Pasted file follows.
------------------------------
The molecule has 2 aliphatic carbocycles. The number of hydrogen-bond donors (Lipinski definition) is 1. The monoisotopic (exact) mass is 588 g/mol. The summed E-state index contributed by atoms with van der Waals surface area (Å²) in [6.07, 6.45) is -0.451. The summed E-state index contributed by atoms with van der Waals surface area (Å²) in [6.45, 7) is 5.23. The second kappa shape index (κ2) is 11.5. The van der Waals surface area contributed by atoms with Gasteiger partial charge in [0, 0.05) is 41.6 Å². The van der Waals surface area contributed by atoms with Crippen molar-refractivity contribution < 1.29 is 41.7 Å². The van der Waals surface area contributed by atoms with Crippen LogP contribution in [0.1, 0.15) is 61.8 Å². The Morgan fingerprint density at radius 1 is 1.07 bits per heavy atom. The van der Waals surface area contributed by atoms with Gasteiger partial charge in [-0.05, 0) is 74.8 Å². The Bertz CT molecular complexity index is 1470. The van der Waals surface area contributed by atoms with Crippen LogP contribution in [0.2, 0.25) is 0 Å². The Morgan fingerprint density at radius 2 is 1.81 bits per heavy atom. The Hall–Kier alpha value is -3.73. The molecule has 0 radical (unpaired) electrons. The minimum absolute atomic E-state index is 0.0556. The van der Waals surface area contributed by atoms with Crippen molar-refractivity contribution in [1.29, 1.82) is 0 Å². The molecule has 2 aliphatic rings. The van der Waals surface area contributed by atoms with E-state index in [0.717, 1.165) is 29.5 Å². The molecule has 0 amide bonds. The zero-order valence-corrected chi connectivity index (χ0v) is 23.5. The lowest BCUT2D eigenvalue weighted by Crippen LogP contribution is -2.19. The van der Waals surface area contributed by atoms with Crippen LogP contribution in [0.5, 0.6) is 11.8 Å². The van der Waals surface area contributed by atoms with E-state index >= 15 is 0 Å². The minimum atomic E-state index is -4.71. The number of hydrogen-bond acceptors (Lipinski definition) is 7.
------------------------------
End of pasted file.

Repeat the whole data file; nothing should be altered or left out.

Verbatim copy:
The molecule has 2 aliphatic carbocycles. The number of hydrogen-bond donors (Lipinski definition) is 1. The monoisotopic (exact) mass is 588 g/mol. The summed E-state index contributed by atoms with van der Waals surface area (Å²) in [6.07, 6.45) is -0.451. The summed E-state index contributed by atoms with van der Waals surface area (Å²) in [6.45, 7) is 5.23. The second kappa shape index (κ2) is 11.5. The van der Waals surface area contributed by atoms with Gasteiger partial charge in [0, 0.05) is 41.6 Å². The van der Waals surface area contributed by atoms with Crippen molar-refractivity contribution < 1.29 is 41.7 Å². The van der Waals surface area contributed by atoms with Crippen LogP contribution in [0.1, 0.15) is 61.8 Å². The Morgan fingerprint density at radius 1 is 1.07 bits per heavy atom. The van der Waals surface area contributed by atoms with Gasteiger partial charge in [-0.05, 0) is 74.8 Å². The Bertz CT molecular complexity index is 1470. The van der Waals surface area contributed by atoms with Crippen LogP contribution in [0.2, 0.25) is 0 Å². The Morgan fingerprint density at radius 2 is 1.81 bits per heavy atom. The Hall–Kier alpha value is -3.73. The molecule has 0 radical (unpaired) electrons. The minimum absolute atomic E-state index is 0.0556. The van der Waals surface area contributed by atoms with Crippen molar-refractivity contribution in [1.29, 1.82) is 0 Å². The molecule has 2 aliphatic rings. The van der Waals surface area contributed by atoms with E-state index in [0.717, 1.165) is 29.5 Å². The molecule has 0 amide bonds. The zero-order valence-corrected chi connectivity index (χ0v) is 23.5. The lowest BCUT2D eigenvalue weighted by Crippen LogP contribution is -2.19. The van der Waals surface area contributed by atoms with Crippen LogP contribution in [0.5, 0.6) is 11.8 Å². The van der Waals surface area contributed by atoms with E-state index >= 15 is 0 Å². The minimum atomic E-state index is -4.71. The number of hydrogen-bond acceptors (Lipinski definition) is 7.